Third, peaceful settlement of disputes through negotiation and consultation is the only viable way to manage and resolve the South China Sea issue. The truth is, the parties concerned in the South China Sea issue have all along been working in this direction, which is also a clear provision in the DOC. The parties have established mature and effective mechanisms to this end, and the COC consultation has been making notable progress. Despite all this, the Philippines went on a pervert course of initiating arbitration without prior consultation with China. This is nothing but an act of imposition by the Philippines on China, and a culmination of the Philippines' actions to advance its illegal claims. The truth behind the arbitration case is political intrigue, whereby certain countries have been deliberately provoking problems and stirring up tensions, eager to see turbulence in the South China Sea. The arbitral tribunal has no jurisdiction over this case. By making a so called "award", it has wilfully expanded its power, which is against the UNCLOS and is null and void.

By taking a position of not participating in or accepting the arbitration, China is upholding its own rights and interests under international law and safeguarding the integrity and authority of the UNCLOS. We hope that the U.S. side will take an objective and fair approach regarding the arbitration, rather than criticizing China for upholding the UNCLOS from the position of a non-state party. The final award of the arbitration, which will come out in the next few days, amounts to nothing more than a piece of paper. China suffered enough from hegemonism, power politics and bullying by Western Powers since modern times. The Versailles peace conference at the end of World War I forced a sold-out of Shandong Province. The Lytton Commission, sent by the League of Nations when Japan invaded China's northeast provinces, only served to justify Japan's invasion. Even the U.S.-led negotiations on San Francisco Peace Treaty excluded China. These episodes are still vivid in our memory. That is why China will grip its own future on issues of territorial sovereignty, and will never accept any solution imposed by a third party.

III. The situation in the South China Sea must cool down.

The temperature of the South China Sea is now high enough. Some people even clamored for "fight tonight". If such momentum went unchecked, accidents could happen and the South China Sea might sink into chaos and so might the entire Asia. Should that happen, it will be countries around the South China Sea, the Asian countries and even the United States itself that will suffer. We must not let this happen, and not allow Asia to become another West Asia and North Africa. Anyone intent on fueling the flames and unleashing disastrous outcomes will be held accountable by history.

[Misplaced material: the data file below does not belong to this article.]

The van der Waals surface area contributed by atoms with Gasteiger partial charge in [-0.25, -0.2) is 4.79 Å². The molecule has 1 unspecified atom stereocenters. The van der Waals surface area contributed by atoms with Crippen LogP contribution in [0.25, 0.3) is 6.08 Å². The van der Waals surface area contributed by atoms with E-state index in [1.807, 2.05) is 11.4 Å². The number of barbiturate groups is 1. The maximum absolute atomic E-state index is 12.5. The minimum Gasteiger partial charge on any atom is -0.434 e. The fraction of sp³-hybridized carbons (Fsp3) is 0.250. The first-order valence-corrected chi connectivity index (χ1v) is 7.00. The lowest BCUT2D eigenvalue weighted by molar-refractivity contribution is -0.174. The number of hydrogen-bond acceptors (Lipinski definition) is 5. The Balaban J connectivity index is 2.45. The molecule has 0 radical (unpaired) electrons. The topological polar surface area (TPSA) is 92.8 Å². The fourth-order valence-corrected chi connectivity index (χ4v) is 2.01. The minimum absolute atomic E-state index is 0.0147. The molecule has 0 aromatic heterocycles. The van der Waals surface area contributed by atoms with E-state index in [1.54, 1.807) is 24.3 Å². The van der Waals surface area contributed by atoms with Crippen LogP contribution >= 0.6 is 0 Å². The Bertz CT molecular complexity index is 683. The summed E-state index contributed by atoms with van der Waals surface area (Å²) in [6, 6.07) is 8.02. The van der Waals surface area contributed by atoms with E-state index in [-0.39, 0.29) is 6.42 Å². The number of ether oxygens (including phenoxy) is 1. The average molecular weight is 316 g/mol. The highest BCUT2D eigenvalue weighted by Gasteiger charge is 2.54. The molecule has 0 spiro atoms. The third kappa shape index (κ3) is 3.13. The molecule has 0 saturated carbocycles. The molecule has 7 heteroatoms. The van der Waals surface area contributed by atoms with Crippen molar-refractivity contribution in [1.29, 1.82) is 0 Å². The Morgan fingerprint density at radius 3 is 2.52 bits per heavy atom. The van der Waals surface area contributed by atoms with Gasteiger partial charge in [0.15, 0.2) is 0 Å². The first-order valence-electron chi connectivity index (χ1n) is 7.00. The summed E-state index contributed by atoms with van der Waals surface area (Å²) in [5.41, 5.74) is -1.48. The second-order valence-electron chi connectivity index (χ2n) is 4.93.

Cooling down temperatures in the South China Sea requires concrete efforts by all countries concerned.

First, the urgent priority is to stop the arbitration case initiated by the Philippines. If the tribunal insisted on its way and produced an "award", no one and no country should implement the award in any form, much less to force China into implementation. And the Philippines must be dissuaded from making any further provocation. Otherwise, China would not sit idle.

Second, China and the United States have neither disputes over even one inch of territory nor fundamental clash of interests in the South China Sea. The South China Sea issue should not be allowed to define China-U.S. relations. Rather, this issue should be put in perspective against larger bilateral relations and be transformed into an area of cooperation rather than arena for confrontation. We must forestall undue disruptions or damages to the overall China-U.S. relations as a result of differences over this issue. The people of China and the United States will not forgive us, if we let the basically sound China-U.S. relations cultivated by both sides over the past forty years be ruined by mis-judgment and mishandling over this issue.

I have made China’s position and views clear. Let me conclude with a few more personal observations.

First of all, even if the United States is unable to go back to its position of recognizing China's sovereignty over the Nansha Islands, it should honor its stated position of not taking sides on issues concerning territorial disputes. If the United States is truly committed to peace and stability in the South China Sea and the wider Asia-Pacific and a rule-based order, it should judge the issue on its merits, respect facts, oppose or restrain provocations by certain countries against China and encourage countries directly concerned to settle the disputes peacefully through negotiation and consultation and implement the DOC fully and effectively.

Second, one should not be too ready to frame the South China Sea issue as a strategic issue or interpret and predict China's behavior by drawing from western theories of international relations and history. It would be nothing but baseless speculation to assert that China wants to make the South China Sea an Asian Caribbean Sea and impose the Monroe Doctrine to exclude the United States from Asia or that China is trying to compete with the United States for dominance in the South China Sea, Asia and even the world. Unlike traditional western powers, China, an oriental civilization that goes back five thousand years, has distinctive culture, values, political thinking and view of the world. For China, the South China Sea issue is all about territorial sovereignty, security, development and maritime rights and interests. It is all about preventing further tragic losses of territory. China's thinking is as simple as that. And there is no other agenda behind it. We have no intention or capability to engage in "strategic rivalry" with anyone. We have no ambition to rule Asia, still less the Earth. Even in the context of the issue in question, we have never claimed we own the entire South China Sea. We only have one ambition, which is to manage our own affairs well and ensure a decent life and dignity for the nearly 1.4 billion Chinese people. China's right to rise peacefully and deliver a better life for its people should not and will not be taken away by anyone.